The T&M NTE is a lesser used financial construct that offers the benefit of a fixed fee without the downside of paying a premium. Should your company be fortunate enough to have actual costs come in under planned costs, you can benefit by sharing in the underrun with your system integration partner. If actual costs exceed planned costs, then your system integration partner will share the burden of the incremental costs by way of step down rates. As you can imagine, this type of structure can be complex and challenging to negotiate given the many ways the structure can be operationalized. Tier 1 system integrators tend to be more comfortable with this structure and the allocation of risk. Tier 2 and 3 providers will require a deeper understanding of the model and more persuasion to become comfortable with the level of accountability and management required with the structure.
Key considerations for the T&M NTE include the following:
The T&M NTE structure requires a greater degree of oversight in order to ensure proper management and tracking, especially when combined with a holdback and forfeiture incentive schedule. When considering this construct, it is important to ensure your company has a solid understanding of how to operationalize the structure and the capabilities to manage it. Otherwise, a fixed fee model may be more appropriate.
Like the fixed fee structure, there is typically a variance range between the estimated cost and the NTE amount. Procedural measures tied to baselining scope and assumptions coupled with certain negotiation levers can ensure a market competitive NTE variance is achieved. amount ranges from 10% to 20% of the estimated T&M baseline.
A best-in-class model includes step-down rates whereby the system integrator resource rates are further discounted as actual costs begin to exceed planned costs and approach the NTE amount. These step-down rates serve as an additional motivator to compel the system integrator to come in under the overall NTE amount.
To drive schedule performance, UpperEdge recommends a portion of the monthly invoices be held back and accrued up until the final milestone. The accrued holdback amount is then either released upon timely completion or forfeited in part or in whole based upon the degree of lateness.
Reward / Bonus
To promote a balanced structure, UpperEdge also recommends the construct include opportunity for reward. In our experience, system integrators are receptive to sharing in the underrun should actual costs come in under planned costs. A key parameter to this reward being available is that the schedule must be ahead or on plan to be eligible to share in the cost underrun. It’s also important to place a limit on how deep the sharing extends for significant underruns so as not to motivate the systems integrator to baseline on a bloated estimate.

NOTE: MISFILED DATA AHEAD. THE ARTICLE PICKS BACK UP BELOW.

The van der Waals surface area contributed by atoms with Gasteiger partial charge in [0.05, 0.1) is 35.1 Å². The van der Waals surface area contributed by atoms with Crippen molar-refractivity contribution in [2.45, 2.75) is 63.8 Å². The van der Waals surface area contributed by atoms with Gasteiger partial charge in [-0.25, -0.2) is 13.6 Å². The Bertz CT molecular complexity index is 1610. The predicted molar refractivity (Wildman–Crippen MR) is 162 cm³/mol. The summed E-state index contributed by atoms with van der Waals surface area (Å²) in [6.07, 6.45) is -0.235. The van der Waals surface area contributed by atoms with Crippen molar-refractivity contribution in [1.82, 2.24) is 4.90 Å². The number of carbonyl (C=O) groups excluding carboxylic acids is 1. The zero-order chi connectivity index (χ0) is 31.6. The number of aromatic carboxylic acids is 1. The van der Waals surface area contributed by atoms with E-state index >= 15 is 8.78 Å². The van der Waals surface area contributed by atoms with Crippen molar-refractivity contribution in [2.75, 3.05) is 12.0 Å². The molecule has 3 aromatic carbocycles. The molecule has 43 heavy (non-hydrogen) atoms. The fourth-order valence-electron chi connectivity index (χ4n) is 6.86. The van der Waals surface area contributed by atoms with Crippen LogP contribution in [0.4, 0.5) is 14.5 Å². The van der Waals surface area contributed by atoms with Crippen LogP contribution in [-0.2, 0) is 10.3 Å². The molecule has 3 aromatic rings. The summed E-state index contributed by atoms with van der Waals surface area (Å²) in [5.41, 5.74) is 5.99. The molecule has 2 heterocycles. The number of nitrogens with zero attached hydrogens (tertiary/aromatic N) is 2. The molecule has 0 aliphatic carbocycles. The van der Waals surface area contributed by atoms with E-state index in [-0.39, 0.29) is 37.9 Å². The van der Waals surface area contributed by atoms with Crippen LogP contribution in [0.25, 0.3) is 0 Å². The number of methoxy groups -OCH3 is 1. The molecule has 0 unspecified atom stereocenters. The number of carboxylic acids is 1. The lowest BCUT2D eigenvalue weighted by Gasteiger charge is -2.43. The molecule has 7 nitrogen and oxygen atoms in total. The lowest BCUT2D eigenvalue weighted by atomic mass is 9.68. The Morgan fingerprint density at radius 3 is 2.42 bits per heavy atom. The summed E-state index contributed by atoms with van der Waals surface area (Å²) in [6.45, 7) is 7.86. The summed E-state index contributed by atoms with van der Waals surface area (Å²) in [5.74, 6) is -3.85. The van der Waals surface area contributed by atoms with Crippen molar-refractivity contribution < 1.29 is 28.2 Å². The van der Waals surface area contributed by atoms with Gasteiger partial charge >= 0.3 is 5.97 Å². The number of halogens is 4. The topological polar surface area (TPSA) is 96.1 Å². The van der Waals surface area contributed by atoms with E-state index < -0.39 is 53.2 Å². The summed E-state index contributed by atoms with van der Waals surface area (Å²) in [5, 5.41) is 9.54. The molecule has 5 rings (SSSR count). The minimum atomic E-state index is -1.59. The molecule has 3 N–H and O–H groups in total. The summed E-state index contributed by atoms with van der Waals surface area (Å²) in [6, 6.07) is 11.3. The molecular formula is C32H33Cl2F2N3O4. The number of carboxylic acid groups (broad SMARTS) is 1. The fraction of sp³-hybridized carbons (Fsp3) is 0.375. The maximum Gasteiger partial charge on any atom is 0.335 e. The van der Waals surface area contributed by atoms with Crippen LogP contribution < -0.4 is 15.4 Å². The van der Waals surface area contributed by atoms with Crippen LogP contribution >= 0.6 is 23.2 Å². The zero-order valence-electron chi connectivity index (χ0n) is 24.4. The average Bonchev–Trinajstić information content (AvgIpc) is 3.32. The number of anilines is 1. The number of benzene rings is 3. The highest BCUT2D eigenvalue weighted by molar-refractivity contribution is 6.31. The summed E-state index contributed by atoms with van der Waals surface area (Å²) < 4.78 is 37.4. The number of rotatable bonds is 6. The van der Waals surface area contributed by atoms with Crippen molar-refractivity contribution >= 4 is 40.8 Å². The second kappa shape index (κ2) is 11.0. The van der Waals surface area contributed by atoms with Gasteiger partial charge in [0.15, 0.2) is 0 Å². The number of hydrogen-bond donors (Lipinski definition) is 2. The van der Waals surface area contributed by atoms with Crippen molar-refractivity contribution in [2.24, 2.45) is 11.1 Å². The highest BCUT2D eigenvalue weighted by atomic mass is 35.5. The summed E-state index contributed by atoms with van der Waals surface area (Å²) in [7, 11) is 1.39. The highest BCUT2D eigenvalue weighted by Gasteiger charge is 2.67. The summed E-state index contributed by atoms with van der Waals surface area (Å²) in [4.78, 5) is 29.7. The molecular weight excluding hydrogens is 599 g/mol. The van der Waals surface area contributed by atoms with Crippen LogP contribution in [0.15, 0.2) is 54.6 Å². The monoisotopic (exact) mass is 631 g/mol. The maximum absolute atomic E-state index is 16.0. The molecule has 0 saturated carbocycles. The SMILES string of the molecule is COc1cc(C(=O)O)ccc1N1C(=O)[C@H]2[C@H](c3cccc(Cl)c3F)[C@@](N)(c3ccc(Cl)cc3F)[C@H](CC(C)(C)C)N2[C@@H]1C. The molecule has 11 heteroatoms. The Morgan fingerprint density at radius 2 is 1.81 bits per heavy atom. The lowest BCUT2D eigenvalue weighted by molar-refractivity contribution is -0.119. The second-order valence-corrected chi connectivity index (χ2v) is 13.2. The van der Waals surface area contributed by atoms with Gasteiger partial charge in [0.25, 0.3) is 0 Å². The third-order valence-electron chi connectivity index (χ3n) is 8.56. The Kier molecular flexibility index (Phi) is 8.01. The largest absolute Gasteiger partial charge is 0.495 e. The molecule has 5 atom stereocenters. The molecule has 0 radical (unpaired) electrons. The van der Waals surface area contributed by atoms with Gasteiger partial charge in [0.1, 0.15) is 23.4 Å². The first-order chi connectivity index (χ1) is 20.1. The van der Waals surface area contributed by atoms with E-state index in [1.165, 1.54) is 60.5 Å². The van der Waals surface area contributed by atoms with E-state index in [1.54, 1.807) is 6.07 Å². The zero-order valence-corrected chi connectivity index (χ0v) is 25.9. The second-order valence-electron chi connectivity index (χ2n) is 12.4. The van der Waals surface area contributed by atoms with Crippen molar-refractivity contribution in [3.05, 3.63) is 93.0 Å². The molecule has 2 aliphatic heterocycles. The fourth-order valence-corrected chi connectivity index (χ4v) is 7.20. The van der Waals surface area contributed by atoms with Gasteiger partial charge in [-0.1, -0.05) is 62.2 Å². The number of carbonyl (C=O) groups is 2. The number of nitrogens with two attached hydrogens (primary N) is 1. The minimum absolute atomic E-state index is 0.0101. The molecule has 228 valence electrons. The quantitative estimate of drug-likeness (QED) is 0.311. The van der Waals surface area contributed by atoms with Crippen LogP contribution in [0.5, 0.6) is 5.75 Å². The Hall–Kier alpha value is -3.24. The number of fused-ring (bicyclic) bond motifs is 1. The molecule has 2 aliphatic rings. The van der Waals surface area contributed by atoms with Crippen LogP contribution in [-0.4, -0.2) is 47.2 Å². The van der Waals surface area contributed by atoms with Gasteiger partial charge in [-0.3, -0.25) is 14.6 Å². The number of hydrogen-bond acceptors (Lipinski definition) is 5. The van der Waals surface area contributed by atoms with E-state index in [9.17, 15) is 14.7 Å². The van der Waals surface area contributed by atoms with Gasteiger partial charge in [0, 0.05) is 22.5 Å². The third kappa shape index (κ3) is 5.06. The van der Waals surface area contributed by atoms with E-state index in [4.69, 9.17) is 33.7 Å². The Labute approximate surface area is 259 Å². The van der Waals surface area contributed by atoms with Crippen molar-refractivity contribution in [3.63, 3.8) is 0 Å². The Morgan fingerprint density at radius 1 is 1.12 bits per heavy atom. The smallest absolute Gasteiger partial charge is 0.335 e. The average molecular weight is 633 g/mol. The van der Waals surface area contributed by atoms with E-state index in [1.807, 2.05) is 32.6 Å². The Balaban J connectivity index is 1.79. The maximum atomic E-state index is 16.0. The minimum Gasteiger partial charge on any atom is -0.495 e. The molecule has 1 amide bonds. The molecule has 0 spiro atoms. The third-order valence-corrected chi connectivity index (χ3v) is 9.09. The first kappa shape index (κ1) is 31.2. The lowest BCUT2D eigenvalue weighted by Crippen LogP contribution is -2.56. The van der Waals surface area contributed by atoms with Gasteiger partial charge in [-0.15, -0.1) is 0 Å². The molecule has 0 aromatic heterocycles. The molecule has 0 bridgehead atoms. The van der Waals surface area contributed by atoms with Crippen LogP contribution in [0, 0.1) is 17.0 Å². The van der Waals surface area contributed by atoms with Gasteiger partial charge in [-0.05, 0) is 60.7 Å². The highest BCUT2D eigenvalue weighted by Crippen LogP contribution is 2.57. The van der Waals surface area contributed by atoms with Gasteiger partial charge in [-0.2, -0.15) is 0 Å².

Regardless of the financial structure chosen, your company will only achieve the right level of protection and shared risk by properly baselining the scope and key assumptions prior to contract signature and again during the design phase. In addition, obtaining contractual commitments from your system integrator on the process for acceptance and the handling of errors and omissions is key.
Acceptance of milestones and deliverables should be subject to your company signoff and approval (i.e. no auto-acceptance). This will drive the appropriate process to ensure deliverables are developed in a quality manner and in accordance with your project team’s expectations. Without a strong acceptance provision, the benefits of a milestone based payment or holdback structure are significantly diminished.
Errors & Omissions
Your system integrator should be held accountable for the estimating models utilized to determine the fees, effort, and staffing associated with your initiative. There are two key inputs that feed into such estimating models; (1) the information and requirements provided by your company and project team and (2) your system integrator’s experience and expertise providing similar services. If we agree that any change to the requirements due to inaccurate information provided by your project team should warrant a change order, it is reasonable to expect your system integrator to take accountability for any errors and omissions in its estimating models should the requirements remain the same. Given a change order would result in additional fees beyond the level of protection guaranteed by your financial construct, it is critical to establish clear accountability in the contract for the events that would or would not constitute such a change order.
If you are preparing for or currently in the process of evaluating a system implementation partner for an upcoming initiative and want to know more about how UpperEdge can help you maximize the value you receive from that relationship, please do not hesitate to contact us at email@example.com